J. Danforth Quayle
Never in its history had the spotlight been brighter on Huntington than in August of 1988 when national media descended on the town to learn about Dan Quayle. Quayle, the junior senator from Indiana, had been the surprise choice of running mate of Republican presidential nominee George H.W. Bush.
Quayle graduated from Huntington High School in 1965 and his career in public service began in July 1971 when he became an investigator for the Consumer Protection Division of the Indiana Attorney General's Office. Later that year, he became an administrative assistant to Governor Edgar Whitcomb. From 1973-74, he was the Director of the Inheritance Tax Division of the Indiana Department of Revenue. Upon receiving his law degree, he worked as associate publisher of his family's newspaper, the Huntington Herald-Press, and practiced law with his wife, Marilyn, in Huntington. He won election to the U.S. House of Representatives from Indiana’s 4th District in 1976, defeating fellow Huntington lawmaker, J. Edward Roush. Four years later, Quayle ran for the U.S. Senate, defeating another long-standing legislator in Birch Bayh.
In 1988, Quayle was not well-known nationally when he was tabbed by Bush to be his running mate. The campaign kicked off on the south steps of the Huntington County Courthouse. The national media descended upon Huntington to find out more about Quayle, putting Huntington at the center of the daily news cycle. Following the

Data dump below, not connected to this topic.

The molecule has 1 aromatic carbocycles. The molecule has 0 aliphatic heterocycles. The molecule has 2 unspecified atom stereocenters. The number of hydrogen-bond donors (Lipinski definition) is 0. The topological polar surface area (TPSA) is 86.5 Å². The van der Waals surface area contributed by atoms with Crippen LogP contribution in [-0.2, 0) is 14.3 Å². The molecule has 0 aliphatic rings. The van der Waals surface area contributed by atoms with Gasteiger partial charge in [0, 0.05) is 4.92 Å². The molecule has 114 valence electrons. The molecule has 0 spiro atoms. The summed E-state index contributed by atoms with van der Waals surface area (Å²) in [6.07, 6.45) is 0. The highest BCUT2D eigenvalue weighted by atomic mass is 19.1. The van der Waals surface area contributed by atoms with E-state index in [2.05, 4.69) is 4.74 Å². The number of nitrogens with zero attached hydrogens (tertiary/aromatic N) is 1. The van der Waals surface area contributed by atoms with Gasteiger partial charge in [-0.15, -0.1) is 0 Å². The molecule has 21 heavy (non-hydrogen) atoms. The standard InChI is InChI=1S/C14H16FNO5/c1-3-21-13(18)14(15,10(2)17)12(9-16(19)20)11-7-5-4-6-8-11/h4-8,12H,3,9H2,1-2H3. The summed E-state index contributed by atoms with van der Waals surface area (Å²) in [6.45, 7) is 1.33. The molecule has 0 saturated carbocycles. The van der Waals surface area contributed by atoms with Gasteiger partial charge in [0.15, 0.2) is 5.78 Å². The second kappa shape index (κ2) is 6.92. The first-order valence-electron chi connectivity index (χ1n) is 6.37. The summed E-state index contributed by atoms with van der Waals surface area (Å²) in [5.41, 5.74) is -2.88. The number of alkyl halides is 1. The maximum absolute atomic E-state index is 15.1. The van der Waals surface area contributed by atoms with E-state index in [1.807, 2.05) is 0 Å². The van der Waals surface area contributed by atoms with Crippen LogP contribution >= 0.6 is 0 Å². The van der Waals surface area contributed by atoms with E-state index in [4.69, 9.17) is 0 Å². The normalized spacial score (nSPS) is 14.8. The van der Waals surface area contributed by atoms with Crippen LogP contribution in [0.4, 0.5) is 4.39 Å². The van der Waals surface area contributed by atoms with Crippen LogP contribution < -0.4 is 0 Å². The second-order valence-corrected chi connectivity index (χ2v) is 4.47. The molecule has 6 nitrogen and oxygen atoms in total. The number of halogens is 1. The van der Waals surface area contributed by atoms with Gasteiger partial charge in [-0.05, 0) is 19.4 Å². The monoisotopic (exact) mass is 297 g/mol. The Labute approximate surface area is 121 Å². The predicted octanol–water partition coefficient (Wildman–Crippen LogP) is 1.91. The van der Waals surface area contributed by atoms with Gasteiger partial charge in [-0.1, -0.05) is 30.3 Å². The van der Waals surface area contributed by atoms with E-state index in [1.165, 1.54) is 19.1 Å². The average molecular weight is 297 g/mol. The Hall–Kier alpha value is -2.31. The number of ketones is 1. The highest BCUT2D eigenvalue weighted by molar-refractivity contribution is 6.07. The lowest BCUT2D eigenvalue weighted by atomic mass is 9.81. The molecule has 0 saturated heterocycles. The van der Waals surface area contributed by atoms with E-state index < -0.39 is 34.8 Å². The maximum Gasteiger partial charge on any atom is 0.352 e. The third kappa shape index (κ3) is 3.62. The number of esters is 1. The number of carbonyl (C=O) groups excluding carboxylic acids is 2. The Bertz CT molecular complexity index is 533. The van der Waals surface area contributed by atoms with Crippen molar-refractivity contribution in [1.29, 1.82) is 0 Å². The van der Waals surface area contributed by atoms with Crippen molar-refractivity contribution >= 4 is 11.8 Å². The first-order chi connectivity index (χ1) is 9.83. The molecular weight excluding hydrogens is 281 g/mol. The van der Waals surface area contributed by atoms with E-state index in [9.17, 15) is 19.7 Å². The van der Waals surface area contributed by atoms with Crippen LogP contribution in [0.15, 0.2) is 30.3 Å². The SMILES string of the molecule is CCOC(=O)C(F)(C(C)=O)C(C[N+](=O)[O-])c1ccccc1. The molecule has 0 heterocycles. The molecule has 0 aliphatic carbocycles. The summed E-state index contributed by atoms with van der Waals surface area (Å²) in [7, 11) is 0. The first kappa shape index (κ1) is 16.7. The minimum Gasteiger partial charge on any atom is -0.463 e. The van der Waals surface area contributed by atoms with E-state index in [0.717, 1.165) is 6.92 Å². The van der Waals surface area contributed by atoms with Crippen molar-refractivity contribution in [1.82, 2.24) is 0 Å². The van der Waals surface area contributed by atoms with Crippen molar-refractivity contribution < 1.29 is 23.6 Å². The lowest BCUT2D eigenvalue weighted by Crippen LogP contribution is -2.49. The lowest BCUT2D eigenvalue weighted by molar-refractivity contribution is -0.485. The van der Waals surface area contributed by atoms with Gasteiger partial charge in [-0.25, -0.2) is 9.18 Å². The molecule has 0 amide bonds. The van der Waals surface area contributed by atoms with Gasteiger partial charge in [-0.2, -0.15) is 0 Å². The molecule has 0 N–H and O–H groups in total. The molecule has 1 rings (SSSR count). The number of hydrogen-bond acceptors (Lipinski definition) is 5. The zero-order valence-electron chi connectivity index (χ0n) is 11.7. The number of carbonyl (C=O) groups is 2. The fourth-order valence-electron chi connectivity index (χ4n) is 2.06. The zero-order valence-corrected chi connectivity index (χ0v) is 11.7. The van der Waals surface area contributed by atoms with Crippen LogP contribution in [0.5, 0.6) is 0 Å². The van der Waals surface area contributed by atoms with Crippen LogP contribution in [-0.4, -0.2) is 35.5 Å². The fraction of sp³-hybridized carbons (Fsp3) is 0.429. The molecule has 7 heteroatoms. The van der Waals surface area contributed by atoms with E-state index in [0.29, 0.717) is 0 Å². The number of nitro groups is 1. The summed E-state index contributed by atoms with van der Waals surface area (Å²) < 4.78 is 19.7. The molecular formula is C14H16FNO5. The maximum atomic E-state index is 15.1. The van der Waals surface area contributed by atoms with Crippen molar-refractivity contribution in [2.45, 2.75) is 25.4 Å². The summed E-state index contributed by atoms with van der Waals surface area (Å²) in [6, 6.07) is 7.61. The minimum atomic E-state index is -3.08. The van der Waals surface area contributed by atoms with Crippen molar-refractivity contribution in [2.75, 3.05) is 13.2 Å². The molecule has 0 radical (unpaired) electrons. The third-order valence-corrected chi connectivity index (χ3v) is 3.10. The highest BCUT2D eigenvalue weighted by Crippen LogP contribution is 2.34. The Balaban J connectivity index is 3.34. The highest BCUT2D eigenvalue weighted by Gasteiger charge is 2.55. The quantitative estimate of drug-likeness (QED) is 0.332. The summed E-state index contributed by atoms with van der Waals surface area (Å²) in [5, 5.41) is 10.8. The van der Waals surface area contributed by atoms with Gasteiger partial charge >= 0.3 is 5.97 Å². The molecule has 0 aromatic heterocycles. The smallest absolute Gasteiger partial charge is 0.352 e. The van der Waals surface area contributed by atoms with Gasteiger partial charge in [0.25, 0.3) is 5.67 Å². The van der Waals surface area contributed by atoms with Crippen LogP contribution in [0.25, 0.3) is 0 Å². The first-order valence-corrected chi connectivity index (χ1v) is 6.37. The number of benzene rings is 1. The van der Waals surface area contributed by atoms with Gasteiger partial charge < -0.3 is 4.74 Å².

frenzy, the Republican ticket went on to win the 1988 election, defeating Democrats Michael Dukakis and Lloyd Bentsen. Among his duties as vice president, Quayle was head of the Council of Competitiveness, which worked to ensure US international competitiveness in the 21st century. He made official visits to 47 countries, and was chairman of the National Space Council.
Bush and Quayle did not win re-election in 1992, falling to the Democratic ticket of Bill Clinton and Al Gore. Quayle returned to the national stage as he sought the 2000 Republican nomination for president, but eventually ended his campaign and supported George W. Bush, who went on to win the nomination and the presidency.
The Quayle Vice Presidential Learning Center opened in Huntington in 1993 and features items on Quayle and all U.S. vice presidents.
Since leaving public office, Quayle has authored three books: “Standing Firm, A Vice-Presidential Memoir,” which was on the New York Times bestseller list for 15 weeks; “The American Family: Discovering the Values that Make Us Strong”; and “Worth Fighting For.” He also has served as a political consultant and global investment banker.